One of my responsibilities at the University of California, Davis, is to develop ways to engage students in “global learning.” Global Learning is a concept that may seem intuitive, and what might come to mind is “study abroad.” While study abroad may be a means of helping students to engage in global learning, it is far from the only approach.
Global Learning, as we define it at UC Davis, is a process of “helping students develop their capacity to be informed, open-minded, and responsible people, who are responsive to diverse perspectives. Global learning prepares us to address the world’s most pressing issues collaboratively, equitably, and sustainably. Global learning helps students understand that pressing issues must be faced in an interdisciplinary way given the complexity of environments and competing needs and interests.”
Teasing that out a bit it includes
- helping students appreciate diverse perspectives;
- preparing students to participate in addressing global challenges; and
- helping them problem-solve in interdisciplinary ways with an appreciation of the complexity of environments in which they develop solutions.
As you can see, global learning involves building intercultural learning skills and reflection processes and preparing them to solve global challenges.
Our global learning goals for students are:
- Global Awareness – Students examine actions and relationships that influence global systems from multiple perspectives, analyzing how complex systems impact self and others.
- Global Diversity – Students explore complex dimensions of diversity, equity, and inclusion around the world, including language, culture, and identity.
- Global Action – Students create strategies to apply knowledge, skills, and abilities to collaboratively and equitably foster global well-being and resilience.
A useful way to introduce students to global challenges and global actions is through the UN Sustainable Development Goals (SDGs). The 17 goals are a concise summary of responses that communities and nations can take to create a more sustainable world. The SDGs are attractive to students because they can connect their interests, majors, and research and internship interests to them and feel connected to efforts that are “bigger” than themselves.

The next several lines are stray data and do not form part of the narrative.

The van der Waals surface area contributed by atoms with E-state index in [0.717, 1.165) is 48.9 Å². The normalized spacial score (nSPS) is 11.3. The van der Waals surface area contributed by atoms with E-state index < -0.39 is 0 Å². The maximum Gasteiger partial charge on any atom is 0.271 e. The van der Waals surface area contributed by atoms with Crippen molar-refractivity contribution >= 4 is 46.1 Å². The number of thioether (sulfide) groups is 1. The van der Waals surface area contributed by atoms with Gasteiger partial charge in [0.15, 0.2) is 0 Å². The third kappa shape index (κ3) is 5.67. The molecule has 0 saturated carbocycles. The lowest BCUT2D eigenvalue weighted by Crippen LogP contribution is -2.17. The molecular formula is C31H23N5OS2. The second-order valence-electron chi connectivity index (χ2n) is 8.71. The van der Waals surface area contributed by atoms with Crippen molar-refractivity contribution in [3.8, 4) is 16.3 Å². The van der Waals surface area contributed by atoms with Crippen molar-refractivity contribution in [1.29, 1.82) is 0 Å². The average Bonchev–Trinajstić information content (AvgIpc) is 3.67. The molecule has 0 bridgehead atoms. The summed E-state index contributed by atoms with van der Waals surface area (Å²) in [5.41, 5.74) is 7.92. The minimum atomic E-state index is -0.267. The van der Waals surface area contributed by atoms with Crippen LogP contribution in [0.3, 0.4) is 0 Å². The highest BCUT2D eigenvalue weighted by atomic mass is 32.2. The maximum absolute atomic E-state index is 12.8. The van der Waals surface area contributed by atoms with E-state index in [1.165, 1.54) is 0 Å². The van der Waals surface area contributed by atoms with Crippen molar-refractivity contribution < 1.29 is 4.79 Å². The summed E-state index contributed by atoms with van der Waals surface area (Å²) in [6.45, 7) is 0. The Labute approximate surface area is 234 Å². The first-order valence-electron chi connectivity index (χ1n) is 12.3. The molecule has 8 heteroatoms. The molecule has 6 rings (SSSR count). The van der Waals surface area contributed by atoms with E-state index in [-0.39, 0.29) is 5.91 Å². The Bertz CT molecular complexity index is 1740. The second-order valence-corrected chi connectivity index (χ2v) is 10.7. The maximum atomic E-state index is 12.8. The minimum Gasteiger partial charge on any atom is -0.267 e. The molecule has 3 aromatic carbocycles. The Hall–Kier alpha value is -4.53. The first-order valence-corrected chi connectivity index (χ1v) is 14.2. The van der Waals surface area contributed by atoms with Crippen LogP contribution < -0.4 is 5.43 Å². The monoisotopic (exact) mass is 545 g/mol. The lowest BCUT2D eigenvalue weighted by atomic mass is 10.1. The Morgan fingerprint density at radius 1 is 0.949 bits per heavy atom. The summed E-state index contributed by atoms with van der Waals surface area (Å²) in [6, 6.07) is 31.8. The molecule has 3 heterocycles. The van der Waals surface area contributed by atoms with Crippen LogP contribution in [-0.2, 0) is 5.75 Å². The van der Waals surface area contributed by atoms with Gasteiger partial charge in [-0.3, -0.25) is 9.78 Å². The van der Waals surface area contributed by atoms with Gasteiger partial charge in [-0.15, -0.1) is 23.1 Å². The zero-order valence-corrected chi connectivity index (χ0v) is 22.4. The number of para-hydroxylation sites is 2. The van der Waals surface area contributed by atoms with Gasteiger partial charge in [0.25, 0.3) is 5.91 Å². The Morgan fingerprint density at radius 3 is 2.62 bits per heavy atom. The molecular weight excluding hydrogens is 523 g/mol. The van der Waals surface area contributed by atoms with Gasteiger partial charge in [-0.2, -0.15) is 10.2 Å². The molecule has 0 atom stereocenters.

As educators, one challenge is to help connect students to the reality that the SDGs are not merely problems “out there” somewhere in the world but are relevant to their local communities–here in Davis and at home, wherever home might be.
Another challenge is to help students not approach the SDGs as technical problems to be solved via narrow disciplinary approaches. Further, we want them to consider the full historical and social environment in which they develop and offer solutions.
This means that they must contend with historical forces of exclusion, local power dynamics, questions of equity, and the role of policies shaping people’s ability to benefit from the solutions they offer.
All of this is a pretty big task, but it is possible by sharing real-world examples to students–case studies.
So, here is my “ask” of you. I want to collect case studies of real-world problem solving around the SDGs (broadly) in a local context you know or about which you have heard. Here are the criteria:
Case studies should
- be about addressing one or more global challenges as articulated by the SDGs;
- offer a solution or solutions–ideally arrived at through interdisciplinary problem-solving; and
- demonstrate a complex social or historical context that affects the solution’s effects on people, how it is targeted, or how people respond to it.
Here is an example from a recent graduate student (simplified):
An engineer seeks solutions to the problem of small community wells drying up in the Central Valley of California. An answer she considers involves diverting seasonal rainwater to locations that will promote recharge. In the process of her research, she discovers that the communities most affected are non-native language speakers–farmworkers primarily. Further analysis shows that wealthy landowners control the fields over which the water must flow to recharge the ground. Finally, she learns that these same communities have been, by policy, excluded from obtaining sustainable water supplies by connecting to nearby municipal water systems.
Notice that this case study does not require proof that the solution will work, but it addresses the sixth UN SDG: Clean Water and Sanitation. Notice also that there is both a social and historical context that affects the solution. The setting determines whether it is feasible, and history demonstrates why other solutions have not worked. Finally, it brings in social science as well as engineering tools to offer a targeted solution.
So, my request to you is to get creative and provide me with some ideas. I can work with them and develop them further as case studies for use in classes and trainings I will conduct this fall and beyond.
I look forward to hearing your ideas!